agnosis. The correct
diagnosis is preferable.
When it comes to lower back
pain, it is a complex task be-
cause there are a number of
anatomic pain generators.
Diagnosis involves testing,
a competent physical exam as
well as lumbar spine X-rays


and an MRI. If there is associ-
ated numbness or weakness,
the doctor will order an elec-
trical nerve test to help local-
ize the source of pain.
The trouble in understanding
the rationale for a treatment
program is the subtle differ-
ences of where the pain is com-
ing from. Therefore an accurate
diagnosis is crucial.
Also, a work com-
pensation injury or
personal injury
from a car accident
or slip and fall is far
different than a
sports-related in-
jury Doctors and
the scientific litera-
Joseph ture often do not
su efficiently
OR'S differentiate.
ERS The place to
start recovering
from a back injury is with the
obvious need to rest, ice/heat
and anti-inflammatory
agents. Physical therapy or
chiropractic care initially
control the inflammation of
the muscle injury, the disc,
arthritic joint or narrowed
spinal canal. Disc herniation,
while not an inflammation,
can be controlled initially in
the same manner
Most important, maintain-
ing abdominal or core
strength and overall flexibility
and unloading the spine is
crucial. Being overweight and
prolonged sitting or standing
will aggravate any lower back
condition. With severe and un-
relenting pain and especially
if associated with pain, numb-
ness and tingling or weakness
radiating to either leg, corti-
sone injections called trans-
foraminal epidural injections
can be a gift from heaven.
While not curing the situation,
it can provide relief, even if
transient
The best way by far to ex-
ercise and maintain physical
conditioning is to walk in the
shallow end of a swimming
pool. Water provides buoy-
ancy to reduce the weight of
gravity on the spine and pro-
vides resistance for increas-
ing muscle strength and
endurance.
Lower back pain is a diffi-
cult, frustrating and painful
challenge. Get several opin-
ions from different specialists.
Experience and reputation
speaks volumes, especially
how they deal with the not so
good results.
Above all else, stay away
from or minimize pain med-
ication. Pain medications are
obviously taken to deal with
pain, but these medications
do not fix the injury. Addic-
tion to these medications is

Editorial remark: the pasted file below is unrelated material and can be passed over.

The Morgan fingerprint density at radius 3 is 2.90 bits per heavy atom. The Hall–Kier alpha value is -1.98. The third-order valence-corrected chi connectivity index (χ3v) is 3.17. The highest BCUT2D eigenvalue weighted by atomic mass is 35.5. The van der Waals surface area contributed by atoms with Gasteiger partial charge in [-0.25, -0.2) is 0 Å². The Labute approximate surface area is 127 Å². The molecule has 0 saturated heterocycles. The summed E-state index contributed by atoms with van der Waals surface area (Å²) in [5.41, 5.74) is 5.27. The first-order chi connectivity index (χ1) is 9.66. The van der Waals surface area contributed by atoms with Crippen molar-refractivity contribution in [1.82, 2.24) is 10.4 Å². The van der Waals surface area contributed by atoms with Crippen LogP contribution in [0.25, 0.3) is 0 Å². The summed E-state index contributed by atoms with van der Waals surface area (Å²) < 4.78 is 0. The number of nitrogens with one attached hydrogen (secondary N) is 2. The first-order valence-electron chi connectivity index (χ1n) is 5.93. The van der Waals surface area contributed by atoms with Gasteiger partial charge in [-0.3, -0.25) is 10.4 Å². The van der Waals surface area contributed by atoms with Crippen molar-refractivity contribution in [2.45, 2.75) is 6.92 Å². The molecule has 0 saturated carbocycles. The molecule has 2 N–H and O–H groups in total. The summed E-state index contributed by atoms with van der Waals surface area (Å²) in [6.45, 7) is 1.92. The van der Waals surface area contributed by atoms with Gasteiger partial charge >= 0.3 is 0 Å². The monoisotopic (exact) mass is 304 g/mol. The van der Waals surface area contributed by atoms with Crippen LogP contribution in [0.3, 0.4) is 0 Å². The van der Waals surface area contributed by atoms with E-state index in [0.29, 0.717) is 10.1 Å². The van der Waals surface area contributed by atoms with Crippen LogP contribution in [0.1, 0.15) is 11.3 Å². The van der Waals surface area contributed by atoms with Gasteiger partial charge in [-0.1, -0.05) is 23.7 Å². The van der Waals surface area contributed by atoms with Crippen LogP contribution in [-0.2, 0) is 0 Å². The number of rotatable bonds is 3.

waiting in the wings, ask for-
mer NFL quarterback Brett
Farve, Randy Grimes of
Tampa Bay, commentator
Rush Limbaugh and a host of
others you will meet in the
next few weeks.
Ron Joseph, M.D., a hand
and shoulder orthopedic
specialist at SeaSpine Ortho-
pedic Institute can be
reached at rbjhand@cox.net
or 352-212-5359.


Recreation BRIEFS


Men's, co-ed softball
leagues forming now
The City of Inverness Department of
Parks & Recreation's Men's and Co-ed
Adult Recreational Softball Leagues are
forming now for all levels of players. Men
play on Tuesdays and the co-ed leagues
play on Fridays.
Games are played at Whispering Pines
Park in Inverness; all are welcome.
For more information, call Shaun Mira-
cle at 352-726-2611, ext. 1311 or email
smiracle@inverness-fl.gov. For more in-
formation about other programs and
classes, call Whispering Pines Park ad-
ministration office at 352-726-3913 or
email parks@inverness-fl.gov.
Skeet shoot, fish fry benefits
Covenant Children's Home
A skeet shoot and fish fry to benefit the
Covenant Children's Home is planned for
Saturday, May 19, at Robinson Ranch,
19730 S.E. 127 Terrace, six miles west of
Dunnellon on County Road 40.
Skeet shooting is from 9 a.m. to 2 p.m.
and lunch begins at 11 a.m. with food
provided by Charlie's Fish House of
Crystal River.
The charge for skeet shooting is $20
for 25 shots, using personal firearms or
those provided. The fish fry is $10. Veter-
ans may "skeet and eat" for $25.
All proceeds go to the home.
Tickets are available at www.cchfl.org
or call 352-489-2565.
Tampa Bay Rays' game trip
helps seniors in need
Tickets are available for a trip to the
Tampa Bay Rays vs. Red Sox ballgame
May 16 at Tropicana Field in St. Peters-
burg.
Cost is $45 and includes one game
ticket and round-trip transportation from
the Citrus County Resource Center to
Tropicana Field.
Proceeds go to the Senior Foundation
of Citrus County and the Home Delivered
Meals Program.
For tickets, call 352-527-5975.
Calling all anglers for tourney
The Citrus County Builders'Associa-
tion (CCBA) and Exclusive Platinum